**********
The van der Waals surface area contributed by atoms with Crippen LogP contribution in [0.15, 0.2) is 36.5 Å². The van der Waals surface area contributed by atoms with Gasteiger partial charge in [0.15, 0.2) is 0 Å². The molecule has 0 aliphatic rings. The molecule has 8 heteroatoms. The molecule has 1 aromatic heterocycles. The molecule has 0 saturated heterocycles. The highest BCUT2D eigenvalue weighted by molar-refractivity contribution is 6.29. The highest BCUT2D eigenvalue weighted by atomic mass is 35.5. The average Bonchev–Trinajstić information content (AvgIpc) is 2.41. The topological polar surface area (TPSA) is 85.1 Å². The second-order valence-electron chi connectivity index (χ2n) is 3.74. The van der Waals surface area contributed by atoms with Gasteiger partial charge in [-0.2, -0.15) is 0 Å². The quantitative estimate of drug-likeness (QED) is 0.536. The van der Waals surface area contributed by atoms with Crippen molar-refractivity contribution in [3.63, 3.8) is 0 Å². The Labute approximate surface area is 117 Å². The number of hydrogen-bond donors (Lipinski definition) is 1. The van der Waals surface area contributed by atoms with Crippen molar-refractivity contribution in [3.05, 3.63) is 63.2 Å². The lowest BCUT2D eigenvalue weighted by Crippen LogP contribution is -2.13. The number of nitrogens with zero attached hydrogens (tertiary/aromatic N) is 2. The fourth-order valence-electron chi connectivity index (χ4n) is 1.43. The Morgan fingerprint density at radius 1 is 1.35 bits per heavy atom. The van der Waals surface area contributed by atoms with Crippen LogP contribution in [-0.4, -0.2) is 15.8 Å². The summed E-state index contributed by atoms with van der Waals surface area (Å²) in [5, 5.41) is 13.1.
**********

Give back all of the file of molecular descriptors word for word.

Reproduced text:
The van der Waals surface area contributed by atoms with Crippen LogP contribution in [0.15, 0.2) is 36.5 Å². The van der Waals surface area contributed by atoms with Gasteiger partial charge in [0.15, 0.2) is 0 Å². The molecule has 0 aliphatic rings. The molecule has 8 heteroatoms. The molecule has 1 aromatic heterocycles. The molecule has 0 saturated heterocycles. The highest BCUT2D eigenvalue weighted by molar-refractivity contribution is 6.29. The highest BCUT2D eigenvalue weighted by atomic mass is 35.5. The average Bonchev–Trinajstić information content (AvgIpc) is 2.41. The topological polar surface area (TPSA) is 85.1 Å². The second-order valence-electron chi connectivity index (χ2n) is 3.74. The van der Waals surface area contributed by atoms with Gasteiger partial charge in [-0.2, -0.15) is 0 Å². The quantitative estimate of drug-likeness (QED) is 0.536. The van der Waals surface area contributed by atoms with Crippen molar-refractivity contribution in [3.63, 3.8) is 0 Å². The Labute approximate surface area is 117 Å². The number of hydrogen-bond donors (Lipinski definition) is 1. The van der Waals surface area contributed by atoms with Crippen molar-refractivity contribution in [3.05, 3.63) is 63.2 Å². The lowest BCUT2D eigenvalue weighted by Crippen LogP contribution is -2.13. The number of nitrogens with zero attached hydrogens (tertiary/aromatic N) is 2. The fourth-order valence-electron chi connectivity index (χ4n) is 1.43. The Morgan fingerprint density at radius 1 is 1.35 bits per heavy atom. The van der Waals surface area contributed by atoms with Crippen LogP contribution in [-0.4, -0.2) is 15.8 Å². The summed E-state index contributed by atoms with van der Waals surface area (Å²) in [5, 5.41) is 13.1.